The Value of Design

One of the first lessons a young designer learns when they move into the professional services world is – Time is Money. There are exceptionally good reasons why this is such an important lesson to learn:

  • Being efficient with the use of your time allows you to do more.
  • Design solutions do not always get better the longer you work on them.
  • Real world applications always have a time constraint/deadline that is critical to the success of the solution.
  • You collaborate with teams of people who also have other time constraints they are responsible to achieve.

However, in the modern professional world, we have reduced the value of design process down to the value of time –fees are based on the time we spend solving the problem and documenting the solution, not the value of the solution. This has commoditized the profession, often leading to decision making that is entirely focused on the amount of time it will take. This is the only professional service industry that commoditizes its value in this manner

Yet are we well served by reducing the value of design down to the value of the time spent? We would argue that we are not. Let’s consider an example.

Your business is struggling because your production outputs are consistently falling short. You assess the situation and find two primary problems with your production system:

  • You have staff who are not meeting performance expectations, outside of any equipment limitations – so you change your staff.
  • Your equipment is limiting output and has high operational costs, so you replace the equipment.

To keep capital costs to a minimum, you buy and install the new equipment without outside consultation. On paper, the investment looks like it will pay off in a reasonable period. Your new equipment solution performs at a higher level and require less maintenance. Perhaps the new equipment requires some additional staff training, but even with the new technology and the added training, the outputs still do not meet expectations. What went wrong? Why didn’t the solution achieve the intended results?

Consider a different approach. Hire a design team (could be process, industrial, architectural, operational or any combination of them) and present them with the problem. Let them interview you and your staff, gather information about experiences and observations. Let them understand all your processes and your desired outcomes. Be clear about your capital investment expectations, but recognize they are just expectations not a fixed limitation. As the design team presents options, keep your mind open to non-linear solutions, because you will find a better solution than your original pre-conceived notion. Don’t restrain your thinking because your uncomfortable with making the investment of a new perspective. And most importantly, understand what your design partner brings to the process and respect that value. What you will find is a partnership that will create solutions that better solve your business problem and create greater value than the investment in their fees.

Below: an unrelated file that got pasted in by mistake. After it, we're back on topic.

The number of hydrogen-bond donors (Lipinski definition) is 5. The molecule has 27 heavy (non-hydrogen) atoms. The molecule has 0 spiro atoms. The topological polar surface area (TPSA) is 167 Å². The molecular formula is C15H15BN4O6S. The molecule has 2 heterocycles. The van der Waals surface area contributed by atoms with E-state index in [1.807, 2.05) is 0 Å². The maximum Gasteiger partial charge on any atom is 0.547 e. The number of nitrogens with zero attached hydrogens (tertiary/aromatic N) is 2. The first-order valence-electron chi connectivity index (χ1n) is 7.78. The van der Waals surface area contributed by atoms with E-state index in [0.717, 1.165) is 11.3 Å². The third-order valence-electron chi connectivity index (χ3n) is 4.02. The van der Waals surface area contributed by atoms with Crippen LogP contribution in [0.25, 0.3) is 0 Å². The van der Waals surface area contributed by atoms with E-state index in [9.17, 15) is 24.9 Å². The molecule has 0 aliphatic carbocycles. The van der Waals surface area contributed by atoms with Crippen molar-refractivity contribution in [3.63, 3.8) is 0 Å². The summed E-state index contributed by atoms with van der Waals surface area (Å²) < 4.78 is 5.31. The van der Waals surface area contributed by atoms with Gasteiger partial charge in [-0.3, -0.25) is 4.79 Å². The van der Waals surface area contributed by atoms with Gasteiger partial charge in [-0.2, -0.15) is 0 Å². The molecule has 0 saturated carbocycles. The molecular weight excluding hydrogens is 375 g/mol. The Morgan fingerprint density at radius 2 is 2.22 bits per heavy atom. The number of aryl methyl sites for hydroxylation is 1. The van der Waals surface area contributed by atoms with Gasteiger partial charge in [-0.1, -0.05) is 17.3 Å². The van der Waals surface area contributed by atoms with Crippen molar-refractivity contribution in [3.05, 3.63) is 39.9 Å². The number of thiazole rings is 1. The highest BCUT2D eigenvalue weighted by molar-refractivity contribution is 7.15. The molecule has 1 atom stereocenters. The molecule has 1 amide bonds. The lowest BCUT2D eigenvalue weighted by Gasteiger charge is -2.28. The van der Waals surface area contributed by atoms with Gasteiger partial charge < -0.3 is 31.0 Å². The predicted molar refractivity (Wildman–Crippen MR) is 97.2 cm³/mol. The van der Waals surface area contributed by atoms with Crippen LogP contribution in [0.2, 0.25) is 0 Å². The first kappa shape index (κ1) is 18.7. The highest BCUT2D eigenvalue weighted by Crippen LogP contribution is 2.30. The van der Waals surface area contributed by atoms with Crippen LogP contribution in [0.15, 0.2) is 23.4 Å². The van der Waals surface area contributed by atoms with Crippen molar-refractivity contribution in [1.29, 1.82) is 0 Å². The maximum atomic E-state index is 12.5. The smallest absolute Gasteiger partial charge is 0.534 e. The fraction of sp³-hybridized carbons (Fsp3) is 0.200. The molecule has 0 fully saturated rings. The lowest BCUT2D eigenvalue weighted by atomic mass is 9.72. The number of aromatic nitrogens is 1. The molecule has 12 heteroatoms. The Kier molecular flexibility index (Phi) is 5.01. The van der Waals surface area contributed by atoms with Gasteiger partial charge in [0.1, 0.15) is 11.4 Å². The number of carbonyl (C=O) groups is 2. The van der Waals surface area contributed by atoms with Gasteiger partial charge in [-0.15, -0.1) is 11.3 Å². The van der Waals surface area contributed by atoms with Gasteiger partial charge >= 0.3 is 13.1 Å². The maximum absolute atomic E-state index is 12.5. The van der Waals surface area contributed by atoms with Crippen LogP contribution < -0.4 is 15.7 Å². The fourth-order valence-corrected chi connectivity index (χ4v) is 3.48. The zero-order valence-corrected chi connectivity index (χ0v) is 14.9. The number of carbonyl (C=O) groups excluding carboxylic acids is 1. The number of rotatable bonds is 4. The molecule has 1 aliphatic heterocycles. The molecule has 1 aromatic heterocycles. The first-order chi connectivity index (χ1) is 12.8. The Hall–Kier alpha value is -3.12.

Key to realizing the full value of this interaction is clear communication and recognition of what each member of the team is contributing during the design process. Early decisions are critical to the overall success of every project – unless they are not clearly communicated. Open, shared communication will result in better performing outcomes while blind adherence to pre-conceptions and assumptions will result in frustration and inefficiency. It is not bad to have a pre-conceived notion or assumption of part or all the solution – they help supply context for the final solution. We must recognize them for what they are while allowing for a broader exploration of alternatives. Clarity and confidence that the information being shared is legitimate and current are necessary as they are the backbone for the effective application of the solution. Finally, having trust that your information is secure, identifiable as yours, and useable across all aspects of the process is critical for real success. One of the core tenants of trust in the design process is the ability to sign and certify that the information you are sharing is yours, that it was created under your direct control, and that you stand behind it with the weight of a professional license or certification. This is the greatest value the design professions bring – expertise and the commitment to stand behind what they deliver.

We created Concert to address scenarios specifically like what is described here. We created it to supply certainty and trust in the authorship of the information shared. We created it to meet the most rigorous standard of licensure and to embody the highest value of design.